When I was about 7, I dreamt of a giant train set, which covered the entire surface of Northfield Manor Infants School Playground.

In my mind it was only ever seen from one angle; and so subsequent flashbacks to that particular memory appear as if photographic. I know that the trains should be running (across elaborate viaducts, multi-levelled, etc.) but infact everything is still. It was a fantasy that held endless possibilities. Since then I’ve loved the idea of miniature worlds. Better still those that contain dark secrets in the detailing. A trip to the miniature village at Torbay in Devon may have started it off. Seeing Jake & Dinos Chapman’s dioramas merely confirms and legitimises the mind’s fancy.  For something truly jaw-dropping a half-day in  Miniatur Wunderland (Link…) was well worth sacrificing breakfast for to beat the queues.

Anyway, all of this is leads to Stan’s Cafe’s latest venture in the A.E.Harris space, 24-hour Scalextric. I spent a couple of hours last week helping to position a fraction of the 400m or so of track that James has procured from various ebay sources. The event will be staged this coming weekend (13-14th June)and for 24 hours solid, Messrs Yarker & Stephens will be donning their sheepskins to provide a running commentary to the racing fixtures, as they are played out by teams of hungry public. 24-Hour Scalextric has been staged to coincide with, of course, the Le Mans 24 hour race.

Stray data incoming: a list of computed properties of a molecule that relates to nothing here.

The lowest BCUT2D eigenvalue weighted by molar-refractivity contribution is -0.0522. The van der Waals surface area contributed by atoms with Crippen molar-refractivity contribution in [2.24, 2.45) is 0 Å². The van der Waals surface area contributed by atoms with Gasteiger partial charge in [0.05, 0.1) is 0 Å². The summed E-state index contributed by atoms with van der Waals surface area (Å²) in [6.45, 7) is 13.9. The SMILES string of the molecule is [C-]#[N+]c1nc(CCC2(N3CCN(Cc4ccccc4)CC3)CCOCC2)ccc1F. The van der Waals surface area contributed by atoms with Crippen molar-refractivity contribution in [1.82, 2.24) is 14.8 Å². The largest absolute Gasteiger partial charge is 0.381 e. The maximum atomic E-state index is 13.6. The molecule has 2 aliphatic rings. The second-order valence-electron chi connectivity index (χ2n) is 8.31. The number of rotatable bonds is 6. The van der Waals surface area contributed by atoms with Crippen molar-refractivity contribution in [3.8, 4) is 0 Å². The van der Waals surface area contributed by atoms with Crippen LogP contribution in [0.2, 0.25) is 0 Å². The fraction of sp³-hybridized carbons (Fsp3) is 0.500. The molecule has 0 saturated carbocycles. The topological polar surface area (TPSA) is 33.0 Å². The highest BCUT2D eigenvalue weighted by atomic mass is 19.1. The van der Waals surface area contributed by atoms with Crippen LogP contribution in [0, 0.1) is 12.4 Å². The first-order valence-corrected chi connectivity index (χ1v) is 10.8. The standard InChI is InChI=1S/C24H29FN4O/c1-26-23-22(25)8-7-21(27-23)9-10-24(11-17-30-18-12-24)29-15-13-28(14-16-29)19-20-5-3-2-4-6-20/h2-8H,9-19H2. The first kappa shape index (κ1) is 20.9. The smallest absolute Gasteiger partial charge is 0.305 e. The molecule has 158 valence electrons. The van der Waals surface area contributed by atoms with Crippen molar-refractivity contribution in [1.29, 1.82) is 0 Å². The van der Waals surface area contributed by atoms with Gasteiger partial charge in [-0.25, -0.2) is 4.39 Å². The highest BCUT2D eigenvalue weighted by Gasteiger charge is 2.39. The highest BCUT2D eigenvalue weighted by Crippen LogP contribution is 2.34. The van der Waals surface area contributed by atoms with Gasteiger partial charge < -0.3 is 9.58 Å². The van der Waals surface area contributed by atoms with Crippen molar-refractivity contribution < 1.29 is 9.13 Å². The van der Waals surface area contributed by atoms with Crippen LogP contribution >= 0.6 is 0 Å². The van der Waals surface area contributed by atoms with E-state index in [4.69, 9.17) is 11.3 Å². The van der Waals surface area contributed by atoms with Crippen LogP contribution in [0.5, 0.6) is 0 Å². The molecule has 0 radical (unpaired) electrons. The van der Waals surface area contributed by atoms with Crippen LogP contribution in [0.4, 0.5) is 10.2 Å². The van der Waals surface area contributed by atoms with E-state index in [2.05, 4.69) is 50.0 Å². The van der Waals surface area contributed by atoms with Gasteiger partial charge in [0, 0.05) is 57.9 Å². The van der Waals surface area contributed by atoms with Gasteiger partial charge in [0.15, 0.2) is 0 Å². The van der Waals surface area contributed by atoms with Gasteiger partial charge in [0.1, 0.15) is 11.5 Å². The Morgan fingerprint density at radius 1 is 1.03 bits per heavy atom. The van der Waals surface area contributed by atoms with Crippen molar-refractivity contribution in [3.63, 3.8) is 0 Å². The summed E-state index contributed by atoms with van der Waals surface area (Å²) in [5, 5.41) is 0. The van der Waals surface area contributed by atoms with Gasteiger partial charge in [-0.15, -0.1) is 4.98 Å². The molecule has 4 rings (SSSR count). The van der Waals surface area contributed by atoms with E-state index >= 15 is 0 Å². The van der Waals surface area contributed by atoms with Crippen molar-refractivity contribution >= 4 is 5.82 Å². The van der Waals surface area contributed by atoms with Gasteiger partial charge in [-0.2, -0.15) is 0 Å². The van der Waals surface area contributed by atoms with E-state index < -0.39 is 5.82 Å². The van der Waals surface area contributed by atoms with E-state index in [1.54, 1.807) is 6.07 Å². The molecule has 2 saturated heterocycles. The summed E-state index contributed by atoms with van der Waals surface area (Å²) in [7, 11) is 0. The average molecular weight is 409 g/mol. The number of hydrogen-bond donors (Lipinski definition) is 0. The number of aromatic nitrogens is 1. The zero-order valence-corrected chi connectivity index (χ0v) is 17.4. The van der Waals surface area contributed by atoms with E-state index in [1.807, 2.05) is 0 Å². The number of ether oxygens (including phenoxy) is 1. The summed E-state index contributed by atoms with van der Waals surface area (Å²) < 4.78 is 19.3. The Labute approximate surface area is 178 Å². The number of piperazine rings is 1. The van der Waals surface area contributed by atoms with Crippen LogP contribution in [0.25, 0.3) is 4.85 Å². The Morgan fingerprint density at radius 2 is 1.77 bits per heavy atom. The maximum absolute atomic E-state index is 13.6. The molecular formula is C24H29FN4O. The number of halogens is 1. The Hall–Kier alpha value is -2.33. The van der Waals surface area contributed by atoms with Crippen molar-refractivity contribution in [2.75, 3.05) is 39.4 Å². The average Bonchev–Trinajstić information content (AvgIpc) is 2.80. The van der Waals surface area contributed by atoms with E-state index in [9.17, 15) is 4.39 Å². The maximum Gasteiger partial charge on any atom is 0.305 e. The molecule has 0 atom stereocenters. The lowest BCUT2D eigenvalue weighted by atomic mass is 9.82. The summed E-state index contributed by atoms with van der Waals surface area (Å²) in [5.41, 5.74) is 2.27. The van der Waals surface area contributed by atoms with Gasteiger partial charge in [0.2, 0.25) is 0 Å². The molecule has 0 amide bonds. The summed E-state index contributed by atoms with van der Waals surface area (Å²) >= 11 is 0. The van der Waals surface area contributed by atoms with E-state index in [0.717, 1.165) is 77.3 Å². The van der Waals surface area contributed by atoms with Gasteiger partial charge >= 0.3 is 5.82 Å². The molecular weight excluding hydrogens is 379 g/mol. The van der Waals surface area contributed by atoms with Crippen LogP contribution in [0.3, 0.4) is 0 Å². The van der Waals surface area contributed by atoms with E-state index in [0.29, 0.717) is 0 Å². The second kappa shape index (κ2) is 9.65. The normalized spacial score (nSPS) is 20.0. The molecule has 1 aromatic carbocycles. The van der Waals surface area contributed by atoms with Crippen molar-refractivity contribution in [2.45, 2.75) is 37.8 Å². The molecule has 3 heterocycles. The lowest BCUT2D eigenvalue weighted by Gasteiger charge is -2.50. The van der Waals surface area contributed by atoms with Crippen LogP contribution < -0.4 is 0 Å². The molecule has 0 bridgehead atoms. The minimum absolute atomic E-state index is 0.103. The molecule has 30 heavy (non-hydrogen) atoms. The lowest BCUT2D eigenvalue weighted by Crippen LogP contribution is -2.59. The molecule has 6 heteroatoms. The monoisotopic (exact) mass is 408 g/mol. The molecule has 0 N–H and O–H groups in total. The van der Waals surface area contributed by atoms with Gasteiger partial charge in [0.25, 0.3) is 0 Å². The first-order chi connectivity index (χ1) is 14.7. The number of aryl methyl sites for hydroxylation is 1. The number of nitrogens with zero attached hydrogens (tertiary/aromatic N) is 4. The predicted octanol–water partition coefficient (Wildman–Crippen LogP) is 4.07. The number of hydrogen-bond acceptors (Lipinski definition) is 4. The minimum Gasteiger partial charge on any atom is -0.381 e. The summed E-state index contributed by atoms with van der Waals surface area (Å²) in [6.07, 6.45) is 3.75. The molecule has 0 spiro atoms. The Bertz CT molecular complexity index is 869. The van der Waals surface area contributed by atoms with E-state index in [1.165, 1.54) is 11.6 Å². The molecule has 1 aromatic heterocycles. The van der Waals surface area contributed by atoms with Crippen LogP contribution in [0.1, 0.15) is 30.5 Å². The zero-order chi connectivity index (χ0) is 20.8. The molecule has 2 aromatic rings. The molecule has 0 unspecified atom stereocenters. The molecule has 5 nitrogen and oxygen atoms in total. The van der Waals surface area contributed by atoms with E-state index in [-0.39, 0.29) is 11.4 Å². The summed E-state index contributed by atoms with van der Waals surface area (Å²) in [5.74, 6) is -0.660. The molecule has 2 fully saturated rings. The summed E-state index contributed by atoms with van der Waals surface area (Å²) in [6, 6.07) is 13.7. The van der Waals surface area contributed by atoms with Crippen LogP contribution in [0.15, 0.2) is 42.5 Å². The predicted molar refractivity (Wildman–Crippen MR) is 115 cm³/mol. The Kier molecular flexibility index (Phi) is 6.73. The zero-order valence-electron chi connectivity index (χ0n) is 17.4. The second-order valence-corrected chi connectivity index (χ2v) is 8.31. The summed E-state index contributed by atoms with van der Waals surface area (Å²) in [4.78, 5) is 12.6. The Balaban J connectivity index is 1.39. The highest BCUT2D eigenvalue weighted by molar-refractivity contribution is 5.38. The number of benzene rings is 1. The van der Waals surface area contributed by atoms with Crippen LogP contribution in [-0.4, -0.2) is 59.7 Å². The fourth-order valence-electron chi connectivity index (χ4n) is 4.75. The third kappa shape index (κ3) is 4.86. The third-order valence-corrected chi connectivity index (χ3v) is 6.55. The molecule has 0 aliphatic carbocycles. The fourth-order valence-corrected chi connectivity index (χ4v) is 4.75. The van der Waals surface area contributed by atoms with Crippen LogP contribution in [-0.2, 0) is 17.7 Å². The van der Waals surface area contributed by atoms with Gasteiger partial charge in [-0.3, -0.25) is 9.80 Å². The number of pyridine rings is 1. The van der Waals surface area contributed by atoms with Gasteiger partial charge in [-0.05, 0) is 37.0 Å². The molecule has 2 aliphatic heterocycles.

Highway Under Construction

Meanwhile across the West Mids, the Stan’s Cafe installation Spy Steps can be viewed and played out in the public spaces of Warwick Arts Centre. I took Things 1&2 last week and they were totally absorbed in the imaginary gameplay as suggested by the vinyl footsteps, handprints, bullet-holes and crib notes. The grand finale, in which the Bond character is lowered into a tank of piranhas, had the boys  in paroxysms of delight. I had to lure Jacob out of the lift as I was concerned that the hydraulics might get worn out or that the hyperactivity would at least arouse the suspicions of the Security Staff. But no, Spy Steps provided a licence to thrill…and to run amok in the Culture House, firing randomly with pointy gun hands.

I may not be the model exponent for linearity in narrative… (Fragmented realities are the default heart of my theatre sensibility and when it comes to reading matter I would sooner study a map than a novel – I attribute this partly to my left-handed, right-brained-ness/mess) but I found it fascinating that, with the option of directing his own narrative in this medium, 5 year old Jacob Rose chose to play and replay Spy Steps with random sequencing and without any concern or need to tie up the loose ends. A narrative could be played through like in any other interractive game, with favourite bits revisited or looped as often as humanly possible.

Just as The Black Maze discriminates on the basis of what kind of brain you have – and not on the basis of age or gender or culture – I suspect that Spy Steps will appeal to those open-minded and oriented toward the visual/kinaesthetic. It is installed at Warwick Arts Centre until 26th June. A new version of the show is being developed for Edinburgh through the latter half of August. More on Edinburgh very soon….


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